The only point in favor of stanchions is that they take up less room than stalls, but the increase in milk is a reward for allowing more space and convenience to each cow. The cut shows one kind of stall. The rack, a, is of hardwood 30 inches high, with the slats wide enough so the cow can thrust her nose through up to her eyes.
The bottom of the rack is 18 inches wide, extending into the stall toward the cow. The feed box, b, slides through an opening in the stall on the barn floor. It can be drawn into the feedway, cleansed out and a new feed put in without being disturbed by the cow. The halter strap, c, is just long enough to allow the cow to lie down comfortably. The gutter, d, is 8 inches lower than the stall floor. When she lies down she will put her head under the rack in kneeling and when she gets up, she will move backward so that she can look through the rack. The length and width of stall can be made to suit the cows. Small breeds, like Jerseys and Ayrshires, will need about 6 inches less each way than Holsteins and Shorthorns.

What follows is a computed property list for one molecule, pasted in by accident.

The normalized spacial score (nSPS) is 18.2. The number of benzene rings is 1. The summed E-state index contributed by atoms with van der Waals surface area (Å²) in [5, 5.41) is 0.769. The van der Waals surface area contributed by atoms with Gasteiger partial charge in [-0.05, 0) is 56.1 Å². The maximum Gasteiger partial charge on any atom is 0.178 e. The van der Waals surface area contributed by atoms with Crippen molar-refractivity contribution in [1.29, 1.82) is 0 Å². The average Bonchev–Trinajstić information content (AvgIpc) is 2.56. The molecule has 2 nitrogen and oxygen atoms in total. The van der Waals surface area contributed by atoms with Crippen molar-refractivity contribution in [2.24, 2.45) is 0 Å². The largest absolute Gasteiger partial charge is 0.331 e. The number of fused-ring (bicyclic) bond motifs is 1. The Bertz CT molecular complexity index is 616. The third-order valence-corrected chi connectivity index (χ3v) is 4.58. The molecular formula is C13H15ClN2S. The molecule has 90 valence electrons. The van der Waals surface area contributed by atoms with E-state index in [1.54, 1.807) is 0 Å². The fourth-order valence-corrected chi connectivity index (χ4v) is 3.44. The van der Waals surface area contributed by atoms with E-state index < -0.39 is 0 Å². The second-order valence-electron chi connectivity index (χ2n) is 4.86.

Knowledge is proud that he has learned so much; Wisdom is humble that he knows no more.
The man who is always poking his nose into other folks' business rarely has any of his own worth attending to.
There is no knowledge that is not power.
Good Ties for Cows
The merits of stanchions and other forms of cow ties have been debated by dairymen for a long time.
The mass of experience is in favor of the tying arrangement which will give the cow the most freedom of movement. The old-fashioned solid stanchion fails in this respect. In many cases it is difficult for the cow to lie down or get up with her head fast in one of these stanchions.